Keep Your Eye On The Wall: Palestinian Landscapes

Olivia Snaije, Editor, Mitchell Albert, Editor, Raja Shehadeh, Foreword by
Edited by Olivia Snaije and Mitchell Albert . Saqi (Consortium, dist.), $69.95 (192p) ISBN 978-0-86356-759-9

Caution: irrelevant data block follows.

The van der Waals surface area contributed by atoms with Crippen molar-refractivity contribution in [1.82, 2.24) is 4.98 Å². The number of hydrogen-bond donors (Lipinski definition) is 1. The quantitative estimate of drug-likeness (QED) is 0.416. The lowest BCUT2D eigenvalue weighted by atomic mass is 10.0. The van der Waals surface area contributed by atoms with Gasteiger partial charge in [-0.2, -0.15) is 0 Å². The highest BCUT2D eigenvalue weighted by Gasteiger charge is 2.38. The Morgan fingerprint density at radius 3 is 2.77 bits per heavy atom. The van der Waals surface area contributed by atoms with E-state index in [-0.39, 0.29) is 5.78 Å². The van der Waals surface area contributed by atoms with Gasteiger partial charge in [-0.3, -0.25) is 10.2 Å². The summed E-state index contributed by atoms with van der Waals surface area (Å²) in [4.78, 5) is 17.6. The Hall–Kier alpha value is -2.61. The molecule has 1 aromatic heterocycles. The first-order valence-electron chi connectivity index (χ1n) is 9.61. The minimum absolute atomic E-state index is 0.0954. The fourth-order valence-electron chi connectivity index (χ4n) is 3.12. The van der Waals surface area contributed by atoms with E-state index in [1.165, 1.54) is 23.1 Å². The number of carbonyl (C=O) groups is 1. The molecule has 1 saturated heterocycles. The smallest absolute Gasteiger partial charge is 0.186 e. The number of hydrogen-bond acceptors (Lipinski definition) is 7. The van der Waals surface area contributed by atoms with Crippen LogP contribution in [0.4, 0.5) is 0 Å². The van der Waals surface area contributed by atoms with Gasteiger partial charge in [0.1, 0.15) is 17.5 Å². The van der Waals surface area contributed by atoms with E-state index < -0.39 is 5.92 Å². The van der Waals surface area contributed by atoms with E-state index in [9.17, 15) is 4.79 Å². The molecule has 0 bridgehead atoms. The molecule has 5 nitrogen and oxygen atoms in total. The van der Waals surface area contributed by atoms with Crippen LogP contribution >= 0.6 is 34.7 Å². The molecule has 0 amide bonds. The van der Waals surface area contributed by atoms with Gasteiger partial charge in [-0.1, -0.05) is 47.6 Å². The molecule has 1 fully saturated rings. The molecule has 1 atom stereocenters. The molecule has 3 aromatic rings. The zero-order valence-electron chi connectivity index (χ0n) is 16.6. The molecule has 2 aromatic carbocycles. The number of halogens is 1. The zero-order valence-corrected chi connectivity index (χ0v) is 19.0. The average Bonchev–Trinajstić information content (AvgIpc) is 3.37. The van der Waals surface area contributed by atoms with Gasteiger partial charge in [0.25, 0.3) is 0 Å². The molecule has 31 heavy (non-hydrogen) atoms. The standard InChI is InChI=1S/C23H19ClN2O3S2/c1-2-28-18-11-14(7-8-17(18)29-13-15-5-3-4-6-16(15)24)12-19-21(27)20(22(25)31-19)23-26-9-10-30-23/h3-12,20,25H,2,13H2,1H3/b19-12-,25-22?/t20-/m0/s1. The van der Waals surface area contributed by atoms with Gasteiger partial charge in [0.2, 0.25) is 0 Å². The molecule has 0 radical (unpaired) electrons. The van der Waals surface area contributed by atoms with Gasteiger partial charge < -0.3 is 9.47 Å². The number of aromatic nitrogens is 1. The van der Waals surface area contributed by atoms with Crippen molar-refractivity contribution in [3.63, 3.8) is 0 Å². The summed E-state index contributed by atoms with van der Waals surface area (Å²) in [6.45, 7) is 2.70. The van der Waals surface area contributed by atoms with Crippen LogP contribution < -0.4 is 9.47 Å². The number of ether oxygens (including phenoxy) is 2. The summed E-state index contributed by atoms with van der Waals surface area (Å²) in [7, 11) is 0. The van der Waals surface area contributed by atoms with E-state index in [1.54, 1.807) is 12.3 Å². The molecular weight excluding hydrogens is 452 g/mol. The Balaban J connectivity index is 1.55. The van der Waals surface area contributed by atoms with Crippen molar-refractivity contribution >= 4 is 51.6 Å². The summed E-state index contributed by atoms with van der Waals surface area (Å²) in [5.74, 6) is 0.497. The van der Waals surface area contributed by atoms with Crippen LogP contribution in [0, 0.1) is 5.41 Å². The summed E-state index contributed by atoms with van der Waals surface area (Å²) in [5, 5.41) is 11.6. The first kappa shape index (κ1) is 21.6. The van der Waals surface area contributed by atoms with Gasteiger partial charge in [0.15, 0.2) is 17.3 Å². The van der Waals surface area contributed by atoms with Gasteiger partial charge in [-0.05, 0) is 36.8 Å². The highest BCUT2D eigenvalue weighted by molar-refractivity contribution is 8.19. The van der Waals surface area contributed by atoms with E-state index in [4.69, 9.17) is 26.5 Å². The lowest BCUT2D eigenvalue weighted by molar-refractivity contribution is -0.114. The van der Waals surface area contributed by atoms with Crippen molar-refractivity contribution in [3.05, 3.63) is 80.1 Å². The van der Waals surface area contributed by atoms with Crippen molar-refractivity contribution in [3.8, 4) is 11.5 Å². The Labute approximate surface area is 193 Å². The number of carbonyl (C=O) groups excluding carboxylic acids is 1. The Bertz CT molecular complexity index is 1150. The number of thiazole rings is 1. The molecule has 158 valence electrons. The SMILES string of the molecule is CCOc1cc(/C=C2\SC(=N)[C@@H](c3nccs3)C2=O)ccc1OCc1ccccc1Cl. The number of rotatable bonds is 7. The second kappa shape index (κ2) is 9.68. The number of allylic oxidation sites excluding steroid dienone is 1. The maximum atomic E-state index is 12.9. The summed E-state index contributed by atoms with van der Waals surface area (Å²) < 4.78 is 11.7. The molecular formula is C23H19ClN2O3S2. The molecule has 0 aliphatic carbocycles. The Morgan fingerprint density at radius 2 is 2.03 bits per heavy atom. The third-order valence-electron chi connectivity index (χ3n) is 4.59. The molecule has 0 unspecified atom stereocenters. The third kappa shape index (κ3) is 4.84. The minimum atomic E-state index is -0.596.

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The 435 mile wall that cuts through the West Bank and Gaza, restricting Palestinians access to travel within the West Bank, and often their ability to work their land, has been the subject of movies, articles and books. Here seven artist-photographers and four essayists searingly present the wall in pictures and text, in a beautiful accordion bound book, that like the wall, extends in a long line from beginning to end. Four times the length of the Berlin Wall and costing billions of dollars, the wall has several names: "security fence," "Apartheid Wall," and "Separation Barrier," but regardless of its name, what it does is divide. Raed Bawayah's photos depict the terrible living conditions of migrant Palestinian workers on the Israeli side of the wall. The German photographer Kai Wiedenhofer, who photographed the fall of the Berlin Wall in 1989, and has documented the construction of the separation barrier from 2003-20010, concludes that, "Barriers embody human weakness, people's inablility to communicate with each other." Raeda Saadeh does a series of art photographs featuring a woman as muse with the wall as backdrop; she appears wearing feathered angel wings, carrying a ladder, or pulling at the wall with a rope. Steve Sabella's photos zoom in to document barbed wire and concrete fragments that appear as art pieces. Rula Halawani shows the haphazard gates in the wall, as obtrusive as the eight ancient gates of Jerusalem are beloved and beautiful. In the foreword by human rights acitvist Raja Shehadeh, he writes that the wall makes the statement "that the two nations, Israel and Palestine, cannot live in peace side by side but need to be divided by a high, monstrous barrier." Walls separate. One can only hope that this wall, like that other infamous wall, will someday fall and the disputed areas will be peacefully reconciled to the advantage of both sides. This book embodies that hope. (Apr.)
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